July in 30 seconds: Big Boi, Sun Kil Moon, Hellyeah, Sheryl Crow, and the solo debut of Ours’ Jimmy Gnecco. Also on the horizon: Light Chasers by Cloud Cult, the Beastie Boys’ long-delayed Hot Sauce Committee Vol. 1, Crowded House’s new one Intriguer, a new record from Devo, Iron Maiden’s The Final Frontier, John Mellencamp’s stripped-down No Better Than This, and new ones from the Shins, Rush and Robert Plant. And those are just the ones I know about. Expect more in the year’s back half.

I will need to clone myself at least once to listen to all of this. Be sure to check back here every week and see how I do.

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And now, the next installment in my Top 20 of the 2000s. We’re in the top five now, also known as Records I Know by Heart:

#5. Death Cab for Cutie, Plans (2005).

I liked Death Cab before Plans came out. I think The Photo Album and Transatlanticism are both wonderful little records. But hearing Plans for the first time was like watching a boy genius who’d always shown promise finally come into his own. This remains the band’s most consistent, most heartfelt, most beautiful piece of work, and it’s the one that touches me most deeply. I said this before, but other Death Cab albums are short story collections, while Plans is a novel.

This album is a dark and fully-formed treatise on what it means to be a finite being, one who grows old and loses touch and dies, alone. It is about the different ways people fail to connect, fail to communicate. It’s about how the promise of youth melts away, about how love is watching someone die, about how we all must be happy with our measly sum. It is powerful and direct and painful and heartbreaking – some sections of this album are almost too difficult for me to listen to. And it does all of that in 44 minutes.

Some criticized this album for not rocking enough, for settling into a mid-pace and rarely leaving it. But I think the album sets a dreamy tone from the outset, and maintains it – I’m always perplexed when bands rip up an atmosphere they’ve meticulously created. Only “Soul Meets Body” and “Crooked Teeth” find the big beats, and even those are more pretty than abrasive. Every other song here is a masterpiece of restraint and mood, capturing the magic and loss of growing up, growing old and growing apart.

The whole is much greater than the parts, but some of these parts are simply magnificent. “Different Names for the Same Thing” begins with an old-time piano and Ben Gibbard’s high, clear, unmistakable voice, but soon develops into a whirlpool of sound. “Your Heart is an Empty Room” is deceptively simple, but packs a melodic punch, and a lyrical one as well, Gibbard singing about the freedom that comes with losing everything you own.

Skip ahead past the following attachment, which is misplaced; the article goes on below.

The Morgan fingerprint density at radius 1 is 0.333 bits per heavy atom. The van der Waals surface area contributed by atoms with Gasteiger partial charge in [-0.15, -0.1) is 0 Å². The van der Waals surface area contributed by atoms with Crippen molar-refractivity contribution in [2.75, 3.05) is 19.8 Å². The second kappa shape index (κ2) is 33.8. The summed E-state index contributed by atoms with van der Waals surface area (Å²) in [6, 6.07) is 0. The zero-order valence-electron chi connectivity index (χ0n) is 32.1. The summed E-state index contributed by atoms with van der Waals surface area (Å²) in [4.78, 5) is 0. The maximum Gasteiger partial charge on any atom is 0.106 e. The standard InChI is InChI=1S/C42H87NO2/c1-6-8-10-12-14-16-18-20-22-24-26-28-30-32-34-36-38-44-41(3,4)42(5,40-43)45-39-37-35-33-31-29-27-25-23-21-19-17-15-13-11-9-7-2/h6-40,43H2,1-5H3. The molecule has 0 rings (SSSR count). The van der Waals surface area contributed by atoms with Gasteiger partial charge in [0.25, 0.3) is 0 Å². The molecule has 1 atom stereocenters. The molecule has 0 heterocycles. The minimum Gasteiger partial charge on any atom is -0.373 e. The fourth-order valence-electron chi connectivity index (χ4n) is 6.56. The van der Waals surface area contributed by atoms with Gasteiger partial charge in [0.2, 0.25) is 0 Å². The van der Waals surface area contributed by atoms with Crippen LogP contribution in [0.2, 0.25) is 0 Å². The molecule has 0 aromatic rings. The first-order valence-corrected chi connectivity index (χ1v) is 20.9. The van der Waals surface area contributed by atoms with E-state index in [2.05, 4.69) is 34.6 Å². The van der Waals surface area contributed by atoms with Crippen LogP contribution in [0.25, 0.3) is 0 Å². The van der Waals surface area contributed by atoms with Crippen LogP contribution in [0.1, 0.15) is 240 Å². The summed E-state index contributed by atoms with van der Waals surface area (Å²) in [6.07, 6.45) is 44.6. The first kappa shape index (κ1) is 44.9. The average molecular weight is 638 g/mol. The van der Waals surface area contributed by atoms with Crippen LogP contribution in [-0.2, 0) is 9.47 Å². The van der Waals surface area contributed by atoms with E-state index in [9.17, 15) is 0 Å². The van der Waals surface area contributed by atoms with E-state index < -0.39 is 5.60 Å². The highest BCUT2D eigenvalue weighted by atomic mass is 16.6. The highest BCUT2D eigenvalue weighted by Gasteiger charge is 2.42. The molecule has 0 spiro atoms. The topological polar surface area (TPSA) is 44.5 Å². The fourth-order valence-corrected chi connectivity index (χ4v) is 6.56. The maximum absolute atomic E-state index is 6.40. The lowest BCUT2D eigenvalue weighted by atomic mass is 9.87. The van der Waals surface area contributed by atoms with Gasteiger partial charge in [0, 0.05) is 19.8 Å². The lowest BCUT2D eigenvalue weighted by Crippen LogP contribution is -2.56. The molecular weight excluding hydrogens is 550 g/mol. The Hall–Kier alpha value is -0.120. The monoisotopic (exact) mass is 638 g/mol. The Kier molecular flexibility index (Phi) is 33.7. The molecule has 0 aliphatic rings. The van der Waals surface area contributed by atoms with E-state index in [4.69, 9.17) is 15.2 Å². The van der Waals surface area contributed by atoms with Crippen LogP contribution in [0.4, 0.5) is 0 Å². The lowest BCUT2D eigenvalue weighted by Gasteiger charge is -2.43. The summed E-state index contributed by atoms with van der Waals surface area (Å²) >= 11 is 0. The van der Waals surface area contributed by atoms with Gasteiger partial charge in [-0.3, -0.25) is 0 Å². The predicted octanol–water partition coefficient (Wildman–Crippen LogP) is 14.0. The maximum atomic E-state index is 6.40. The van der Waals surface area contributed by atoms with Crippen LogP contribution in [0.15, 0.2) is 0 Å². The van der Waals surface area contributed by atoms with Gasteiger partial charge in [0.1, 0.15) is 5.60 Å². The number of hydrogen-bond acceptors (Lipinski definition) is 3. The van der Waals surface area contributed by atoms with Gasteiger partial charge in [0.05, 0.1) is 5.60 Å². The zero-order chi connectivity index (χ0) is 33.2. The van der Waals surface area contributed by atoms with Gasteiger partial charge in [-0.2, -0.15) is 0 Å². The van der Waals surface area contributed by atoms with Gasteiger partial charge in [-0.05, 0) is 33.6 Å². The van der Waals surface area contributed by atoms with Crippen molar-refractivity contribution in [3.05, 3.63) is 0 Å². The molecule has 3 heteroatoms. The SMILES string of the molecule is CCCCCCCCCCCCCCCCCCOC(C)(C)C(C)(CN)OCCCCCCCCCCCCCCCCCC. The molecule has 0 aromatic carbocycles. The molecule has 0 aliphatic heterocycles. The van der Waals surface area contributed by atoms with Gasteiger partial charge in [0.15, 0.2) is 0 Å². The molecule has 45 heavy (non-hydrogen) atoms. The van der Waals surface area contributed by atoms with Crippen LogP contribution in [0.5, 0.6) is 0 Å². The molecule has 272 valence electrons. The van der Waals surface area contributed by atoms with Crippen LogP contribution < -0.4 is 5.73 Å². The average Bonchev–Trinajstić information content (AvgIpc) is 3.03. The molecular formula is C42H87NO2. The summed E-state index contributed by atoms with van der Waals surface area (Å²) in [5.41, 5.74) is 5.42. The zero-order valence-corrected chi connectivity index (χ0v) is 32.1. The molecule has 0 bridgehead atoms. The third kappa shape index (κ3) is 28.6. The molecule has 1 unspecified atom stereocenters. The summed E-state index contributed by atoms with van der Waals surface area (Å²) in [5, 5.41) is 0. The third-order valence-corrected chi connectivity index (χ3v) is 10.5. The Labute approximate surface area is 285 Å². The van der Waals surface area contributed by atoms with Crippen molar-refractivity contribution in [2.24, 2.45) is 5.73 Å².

The concluding trilogy is still Death Cab for Cutie’s finest hour. “What Sarah Said” details several agonizing hours in a hospital waiting room in wrenching detail, Chris Walla’s piano simultaneously adding hope and taking it away. The final minutes, with the band arcing into nowhere while Gibbard repeats “who’s gonna watch you die” are amazing – you can feel the pain of our narrator being kept from the one he loves at the end. “Brothers on a Hotel Bed” keeps the piano framework for a song of separation, and finale “Stable Song,” a reworking of the much-longer “Stability,” finds our narrator trying to come to terms with life as it is. “The gift of memory is an awful curse, with age it just gets much worse, but I don’t mind…” It’s a gorgeous way to end.

But with all that, it’s the simple, unadorned “I Will Follow You Into the Dark” that captures my heart. It is a song from a lover to his dying beloved, performed with nothing but Gibbard’s voice and guitar. “You and me, we’ve seen everything to see, from Bangkok to Calgary, and the soles of your shoes are all worn down, the time for sleep is now, but it’s nothing to cry about, ‘cause we’ll hold each other soon…” In just a few words and notes, Gibbard finds something real and deep, and sings it true.

You don’t get the full effect of Plans without listening straight through, though – the promise of “I Will Follow You” unfulfilled by “What Sarah Said,” the joy of youth in “Soul Meets Body” becoming the thoughtful resignation of old age in “Stable Song.” It’s a journey, one that becomes more real to me with each passing year. If Death Cab never makes another album this good (and the follow-up, Narrow Stairs, was good, but not this good), then I will chalk this up as one of those rare, precious, inexplicable little miracles that sometimes happen. I feel pretty confident that I will love this album for the rest of my life, and when I look back, old as the singer of “Stable Song,” I hope I feel as peaceful as he does.

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One final note, speaking of old age: I bought the 25th anniversary edition of Mr. Mister’s Welcome to the Real World this week, an album I loved when I was 11. I still like it – it’s a well-made slice of synth-driven pop with some killer melodies – but seeing the words “25th Anniversary Edition” made me feel older than dirt. 25 years! Wow.

Next week, well, just look above to see what’s coming next week. I’ll pick a few and give you my first impressions. Leave a comment on my blog at Follow my infrequent twitterings at

See you in line Tuesday morning.